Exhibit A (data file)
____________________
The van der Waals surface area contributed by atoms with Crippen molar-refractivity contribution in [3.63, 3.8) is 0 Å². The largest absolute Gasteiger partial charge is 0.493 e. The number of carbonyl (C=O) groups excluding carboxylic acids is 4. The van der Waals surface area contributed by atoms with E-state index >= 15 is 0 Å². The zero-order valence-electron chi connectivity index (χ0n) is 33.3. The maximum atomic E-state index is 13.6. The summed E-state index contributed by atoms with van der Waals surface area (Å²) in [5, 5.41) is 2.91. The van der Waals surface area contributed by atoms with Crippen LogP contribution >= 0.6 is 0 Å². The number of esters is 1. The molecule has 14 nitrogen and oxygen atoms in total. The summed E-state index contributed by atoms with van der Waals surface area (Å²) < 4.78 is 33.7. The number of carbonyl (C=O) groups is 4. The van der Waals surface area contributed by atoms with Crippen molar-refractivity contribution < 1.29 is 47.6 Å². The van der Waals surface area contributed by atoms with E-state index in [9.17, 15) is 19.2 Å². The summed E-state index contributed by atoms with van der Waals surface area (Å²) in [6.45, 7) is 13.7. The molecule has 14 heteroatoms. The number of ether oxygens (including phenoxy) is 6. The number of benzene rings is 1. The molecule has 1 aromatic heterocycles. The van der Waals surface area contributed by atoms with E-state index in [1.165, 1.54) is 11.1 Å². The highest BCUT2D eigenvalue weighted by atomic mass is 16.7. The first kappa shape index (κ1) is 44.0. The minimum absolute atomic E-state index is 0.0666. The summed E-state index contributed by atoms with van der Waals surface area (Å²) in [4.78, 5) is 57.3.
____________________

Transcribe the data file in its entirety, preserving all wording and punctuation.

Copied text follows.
The van der Waals surface area contributed by atoms with Crippen molar-refractivity contribution in [3.63, 3.8) is 0 Å². The largest absolute Gasteiger partial charge is 0.493 e. The number of carbonyl (C=O) groups excluding carboxylic acids is 4. The van der Waals surface area contributed by atoms with E-state index >= 15 is 0 Å². The zero-order valence-electron chi connectivity index (χ0n) is 33.3. The maximum atomic E-state index is 13.6. The summed E-state index contributed by atoms with van der Waals surface area (Å²) in [5, 5.41) is 2.91. The van der Waals surface area contributed by atoms with Crippen LogP contribution >= 0.6 is 0 Å². The number of esters is 1. The molecule has 14 nitrogen and oxygen atoms in total. The summed E-state index contributed by atoms with van der Waals surface area (Å²) < 4.78 is 33.7. The number of carbonyl (C=O) groups is 4. The van der Waals surface area contributed by atoms with Crippen molar-refractivity contribution < 1.29 is 47.6 Å². The van der Waals surface area contributed by atoms with E-state index in [9.17, 15) is 19.2 Å². The summed E-state index contributed by atoms with van der Waals surface area (Å²) in [6.45, 7) is 13.7. The molecule has 14 heteroatoms. The number of ether oxygens (including phenoxy) is 6. The number of benzene rings is 1. The molecule has 1 aromatic heterocycles. The van der Waals surface area contributed by atoms with E-state index in [1.165, 1.54) is 11.1 Å². The highest BCUT2D eigenvalue weighted by atomic mass is 16.7. The first kappa shape index (κ1) is 44.0. The minimum absolute atomic E-state index is 0.0666. The summed E-state index contributed by atoms with van der Waals surface area (Å²) in [4.78, 5) is 57.3.